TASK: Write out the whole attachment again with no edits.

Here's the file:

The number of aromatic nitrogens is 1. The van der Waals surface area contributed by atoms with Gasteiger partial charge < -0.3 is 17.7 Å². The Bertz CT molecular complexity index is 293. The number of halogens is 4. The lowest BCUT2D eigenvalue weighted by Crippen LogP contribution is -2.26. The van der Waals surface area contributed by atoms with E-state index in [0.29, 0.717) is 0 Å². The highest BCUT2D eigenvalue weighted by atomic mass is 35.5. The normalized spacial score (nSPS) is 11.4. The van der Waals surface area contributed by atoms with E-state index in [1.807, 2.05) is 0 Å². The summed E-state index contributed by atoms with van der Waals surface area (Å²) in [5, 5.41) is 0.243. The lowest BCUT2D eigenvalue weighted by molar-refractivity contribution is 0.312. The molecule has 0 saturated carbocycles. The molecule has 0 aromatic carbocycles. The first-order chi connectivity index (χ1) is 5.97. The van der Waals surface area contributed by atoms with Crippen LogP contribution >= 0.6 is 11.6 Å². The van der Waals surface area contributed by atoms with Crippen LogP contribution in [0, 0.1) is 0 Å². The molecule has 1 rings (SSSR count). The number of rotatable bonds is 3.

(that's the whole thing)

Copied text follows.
The number of aromatic nitrogens is 1. The van der Waals surface area contributed by atoms with Gasteiger partial charge < -0.3 is 17.7 Å². The Bertz CT molecular complexity index is 293. The number of halogens is 4. The lowest BCUT2D eigenvalue weighted by Crippen LogP contribution is -2.26. The van der Waals surface area contributed by atoms with E-state index in [0.29, 0.717) is 0 Å². The highest BCUT2D eigenvalue weighted by atomic mass is 35.5. The normalized spacial score (nSPS) is 11.4. The van der Waals surface area contributed by atoms with E-state index in [1.807, 2.05) is 0 Å². The summed E-state index contributed by atoms with van der Waals surface area (Å²) in [5, 5.41) is 0.243. The lowest BCUT2D eigenvalue weighted by molar-refractivity contribution is 0.312. The molecule has 0 saturated carbocycles. The molecule has 0 aromatic carbocycles. The first-order chi connectivity index (χ1) is 5.97. The van der Waals surface area contributed by atoms with Crippen LogP contribution >= 0.6 is 11.6 Å². The van der Waals surface area contributed by atoms with Crippen LogP contribution in [0, 0.1) is 0 Å². The molecule has 1 rings (SSSR count). The number of rotatable bonds is 3.